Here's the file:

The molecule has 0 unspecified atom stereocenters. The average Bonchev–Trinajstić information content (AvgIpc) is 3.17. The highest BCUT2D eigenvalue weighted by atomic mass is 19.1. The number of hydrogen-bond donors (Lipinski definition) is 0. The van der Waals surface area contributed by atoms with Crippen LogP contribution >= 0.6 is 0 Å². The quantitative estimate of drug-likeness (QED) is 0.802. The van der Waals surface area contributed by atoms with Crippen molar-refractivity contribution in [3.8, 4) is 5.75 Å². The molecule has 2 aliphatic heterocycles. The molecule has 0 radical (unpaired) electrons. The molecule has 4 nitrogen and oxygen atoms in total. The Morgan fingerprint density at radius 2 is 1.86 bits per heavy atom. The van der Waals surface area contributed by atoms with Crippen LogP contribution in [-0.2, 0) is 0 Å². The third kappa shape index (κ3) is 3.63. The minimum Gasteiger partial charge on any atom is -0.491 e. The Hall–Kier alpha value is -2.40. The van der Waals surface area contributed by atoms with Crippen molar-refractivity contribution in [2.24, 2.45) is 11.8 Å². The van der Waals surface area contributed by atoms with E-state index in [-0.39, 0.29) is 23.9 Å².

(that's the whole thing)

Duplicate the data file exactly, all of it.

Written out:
The molecule has 0 unspecified atom stereocenters. The average Bonchev–Trinajstić information content (AvgIpc) is 3.17. The highest BCUT2D eigenvalue weighted by atomic mass is 19.1. The number of hydrogen-bond donors (Lipinski definition) is 0. The van der Waals surface area contributed by atoms with Crippen LogP contribution >= 0.6 is 0 Å². The quantitative estimate of drug-likeness (QED) is 0.802. The van der Waals surface area contributed by atoms with Crippen molar-refractivity contribution in [3.8, 4) is 5.75 Å². The molecule has 2 aliphatic heterocycles. The molecule has 0 radical (unpaired) electrons. The molecule has 4 nitrogen and oxygen atoms in total. The Morgan fingerprint density at radius 2 is 1.86 bits per heavy atom. The van der Waals surface area contributed by atoms with Crippen LogP contribution in [-0.2, 0) is 0 Å². The third kappa shape index (κ3) is 3.63. The minimum Gasteiger partial charge on any atom is -0.491 e. The Hall–Kier alpha value is -2.40. The van der Waals surface area contributed by atoms with Crippen molar-refractivity contribution in [2.24, 2.45) is 11.8 Å². The van der Waals surface area contributed by atoms with E-state index in [-0.39, 0.29) is 23.9 Å².